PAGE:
Indiana General Assembly

The Indiana General Assembly is the state legislature, or legislative branch, of the state of Indiana. It is a bicameral legislature that consists of a lower house, the Indiana House of Representatives, and an upper house, the Indiana Senate. The General Assembly meets annually at the Indiana Statehouse in Indianapolis.

Members of the General Assembly are elected from districts that are realigned every ten years. Representatives serve terms of two years and senators serve terms of four years. Both houses can create bills, but bills must pass both houses before it can be submitted to the governor and enacted into law.

Read more about Indiana General AssemblyStructure

Other articles related to "indiana general assembly, general assembly, indiana":

Indiana General Assembly - History - 1851 Constitution
... considerably decreased, instead of meeting annually, the General Assembly only convened a session every two years ... The new constitution also placed new limits on the General Assembly's power to create local laws, the General Assembly had become notorious for creating state level laws that ... That year the General Assembly was split with no party attaining a majority ...
Time In Indiana - Time Zones - History
... In Indiana, local mean time varied from GMT-539 in the east to GMT-552 in the west ... All of Indiana was located in the Central Time Zone ... from the Pennsylvania-Ohio state line to the Indiana–Ohio state line ...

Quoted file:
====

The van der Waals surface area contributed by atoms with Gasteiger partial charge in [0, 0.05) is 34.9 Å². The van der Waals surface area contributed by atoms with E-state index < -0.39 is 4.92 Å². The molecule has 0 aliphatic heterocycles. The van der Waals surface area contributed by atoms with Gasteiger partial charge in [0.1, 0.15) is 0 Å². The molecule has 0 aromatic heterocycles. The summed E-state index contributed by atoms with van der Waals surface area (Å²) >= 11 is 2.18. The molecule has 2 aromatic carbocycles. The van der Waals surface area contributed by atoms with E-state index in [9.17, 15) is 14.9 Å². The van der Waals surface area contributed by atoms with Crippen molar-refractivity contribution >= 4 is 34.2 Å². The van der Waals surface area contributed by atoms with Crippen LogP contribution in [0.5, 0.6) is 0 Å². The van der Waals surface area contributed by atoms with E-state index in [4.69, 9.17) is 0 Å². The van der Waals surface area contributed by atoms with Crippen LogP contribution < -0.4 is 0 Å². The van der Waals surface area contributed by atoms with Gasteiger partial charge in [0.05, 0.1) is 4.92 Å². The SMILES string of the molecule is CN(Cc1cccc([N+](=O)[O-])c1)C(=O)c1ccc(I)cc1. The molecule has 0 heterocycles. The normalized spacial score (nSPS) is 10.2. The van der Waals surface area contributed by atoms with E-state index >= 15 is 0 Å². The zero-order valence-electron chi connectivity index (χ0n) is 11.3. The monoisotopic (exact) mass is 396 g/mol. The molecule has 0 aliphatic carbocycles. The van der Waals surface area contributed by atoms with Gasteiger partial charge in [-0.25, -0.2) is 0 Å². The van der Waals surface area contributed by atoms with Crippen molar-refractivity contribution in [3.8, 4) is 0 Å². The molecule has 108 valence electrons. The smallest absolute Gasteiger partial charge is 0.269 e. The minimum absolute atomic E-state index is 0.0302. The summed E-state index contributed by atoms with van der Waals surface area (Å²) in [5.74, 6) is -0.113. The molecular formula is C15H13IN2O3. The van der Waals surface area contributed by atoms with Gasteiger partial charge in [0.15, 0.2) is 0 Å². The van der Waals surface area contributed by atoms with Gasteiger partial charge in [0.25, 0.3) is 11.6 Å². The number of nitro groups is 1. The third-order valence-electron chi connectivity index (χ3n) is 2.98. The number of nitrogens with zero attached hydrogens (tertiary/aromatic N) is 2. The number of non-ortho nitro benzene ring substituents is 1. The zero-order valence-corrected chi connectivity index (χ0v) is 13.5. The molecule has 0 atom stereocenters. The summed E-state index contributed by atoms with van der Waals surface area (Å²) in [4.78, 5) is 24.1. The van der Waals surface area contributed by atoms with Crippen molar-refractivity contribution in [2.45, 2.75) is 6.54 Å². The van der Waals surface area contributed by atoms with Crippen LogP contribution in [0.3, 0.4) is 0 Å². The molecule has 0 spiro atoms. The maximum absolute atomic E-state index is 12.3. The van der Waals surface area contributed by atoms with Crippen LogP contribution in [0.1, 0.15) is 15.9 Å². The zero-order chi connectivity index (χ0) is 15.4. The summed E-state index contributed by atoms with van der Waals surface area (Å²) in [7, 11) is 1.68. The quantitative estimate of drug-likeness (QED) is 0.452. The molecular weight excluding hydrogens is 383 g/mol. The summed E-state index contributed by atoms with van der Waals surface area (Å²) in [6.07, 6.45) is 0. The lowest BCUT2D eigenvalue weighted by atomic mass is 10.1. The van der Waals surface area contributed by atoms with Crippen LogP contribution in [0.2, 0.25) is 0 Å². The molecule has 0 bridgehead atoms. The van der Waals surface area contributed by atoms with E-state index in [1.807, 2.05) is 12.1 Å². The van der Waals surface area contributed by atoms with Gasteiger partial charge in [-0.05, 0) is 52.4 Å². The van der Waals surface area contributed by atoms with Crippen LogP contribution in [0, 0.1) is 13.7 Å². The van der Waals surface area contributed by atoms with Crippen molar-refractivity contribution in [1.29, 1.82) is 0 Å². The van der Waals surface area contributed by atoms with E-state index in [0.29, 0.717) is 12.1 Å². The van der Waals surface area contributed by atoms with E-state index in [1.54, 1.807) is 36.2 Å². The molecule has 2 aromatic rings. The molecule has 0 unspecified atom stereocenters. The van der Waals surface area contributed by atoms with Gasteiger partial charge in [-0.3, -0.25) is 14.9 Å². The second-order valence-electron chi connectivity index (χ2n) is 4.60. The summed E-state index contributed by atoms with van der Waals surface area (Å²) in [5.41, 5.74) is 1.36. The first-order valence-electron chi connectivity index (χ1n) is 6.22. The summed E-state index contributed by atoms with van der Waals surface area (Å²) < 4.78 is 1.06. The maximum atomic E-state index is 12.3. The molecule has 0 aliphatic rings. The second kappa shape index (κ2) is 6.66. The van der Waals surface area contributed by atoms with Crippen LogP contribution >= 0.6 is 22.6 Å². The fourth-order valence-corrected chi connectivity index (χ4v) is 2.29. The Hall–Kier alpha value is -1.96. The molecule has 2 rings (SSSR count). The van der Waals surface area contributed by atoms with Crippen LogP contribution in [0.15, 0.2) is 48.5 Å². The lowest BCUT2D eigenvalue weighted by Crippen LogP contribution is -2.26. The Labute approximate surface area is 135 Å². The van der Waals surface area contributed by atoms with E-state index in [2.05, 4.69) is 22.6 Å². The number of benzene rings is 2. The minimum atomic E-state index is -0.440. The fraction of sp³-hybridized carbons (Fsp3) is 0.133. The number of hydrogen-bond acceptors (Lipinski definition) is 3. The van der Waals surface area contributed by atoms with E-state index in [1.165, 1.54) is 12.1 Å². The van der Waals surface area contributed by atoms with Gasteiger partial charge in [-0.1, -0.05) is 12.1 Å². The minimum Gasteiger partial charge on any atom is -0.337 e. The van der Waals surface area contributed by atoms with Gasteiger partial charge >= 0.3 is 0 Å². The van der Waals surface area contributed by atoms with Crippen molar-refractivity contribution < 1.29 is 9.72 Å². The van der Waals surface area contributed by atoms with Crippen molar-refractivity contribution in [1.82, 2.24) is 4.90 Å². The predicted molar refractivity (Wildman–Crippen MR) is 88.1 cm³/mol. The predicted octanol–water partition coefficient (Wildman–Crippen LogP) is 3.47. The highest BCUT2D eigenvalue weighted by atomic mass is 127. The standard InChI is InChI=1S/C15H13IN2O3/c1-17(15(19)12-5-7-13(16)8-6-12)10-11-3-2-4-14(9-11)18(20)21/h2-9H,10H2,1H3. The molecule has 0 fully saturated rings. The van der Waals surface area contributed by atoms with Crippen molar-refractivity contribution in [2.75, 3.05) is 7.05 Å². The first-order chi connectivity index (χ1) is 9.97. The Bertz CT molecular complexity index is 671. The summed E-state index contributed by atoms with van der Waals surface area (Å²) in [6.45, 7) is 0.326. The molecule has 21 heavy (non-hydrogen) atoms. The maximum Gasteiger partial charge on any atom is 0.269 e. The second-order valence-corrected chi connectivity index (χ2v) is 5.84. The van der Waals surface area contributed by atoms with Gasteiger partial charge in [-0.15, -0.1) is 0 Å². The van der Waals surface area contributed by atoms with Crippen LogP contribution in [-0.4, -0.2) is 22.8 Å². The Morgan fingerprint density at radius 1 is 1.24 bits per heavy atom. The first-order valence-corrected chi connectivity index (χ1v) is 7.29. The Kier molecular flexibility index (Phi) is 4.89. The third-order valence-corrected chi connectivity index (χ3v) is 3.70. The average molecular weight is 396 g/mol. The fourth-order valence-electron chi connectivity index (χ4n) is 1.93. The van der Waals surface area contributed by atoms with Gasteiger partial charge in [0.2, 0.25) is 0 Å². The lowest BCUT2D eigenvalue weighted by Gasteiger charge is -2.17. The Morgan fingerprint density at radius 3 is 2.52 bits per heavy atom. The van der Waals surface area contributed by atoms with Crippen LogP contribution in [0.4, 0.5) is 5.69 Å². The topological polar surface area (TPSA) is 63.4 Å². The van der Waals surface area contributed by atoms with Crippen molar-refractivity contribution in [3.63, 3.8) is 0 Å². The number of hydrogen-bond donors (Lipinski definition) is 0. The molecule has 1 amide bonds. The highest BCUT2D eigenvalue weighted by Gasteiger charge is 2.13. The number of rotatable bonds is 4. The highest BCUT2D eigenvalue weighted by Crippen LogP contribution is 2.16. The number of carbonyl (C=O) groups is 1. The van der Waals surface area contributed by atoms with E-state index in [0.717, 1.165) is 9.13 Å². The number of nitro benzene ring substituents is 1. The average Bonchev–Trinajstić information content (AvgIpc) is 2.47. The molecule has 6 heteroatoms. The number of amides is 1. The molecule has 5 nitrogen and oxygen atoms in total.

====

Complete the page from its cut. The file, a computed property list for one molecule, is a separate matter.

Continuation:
Famous quotes containing the words assembly, indiana and/or general:

    There is a sacred horror about everything grand. It is easy to admire mediocrity and hills; but whatever is too lofty, a genius as well as a mountain, an assembly as well as a masterpiece, seen too near, is appalling.
    Victor Hugo (1802–1885)

    If the federal government had been around when the Creator was putting His hand to this state, Indiana wouldn’t be here. It’d still be waiting for an environmental impact statement.
    Ronald Reagan (b. 1911)

    The General has dedicated himself so many times, he must feel like the cornerstone of a public building.
    Adlai Stevenson (1900–1965)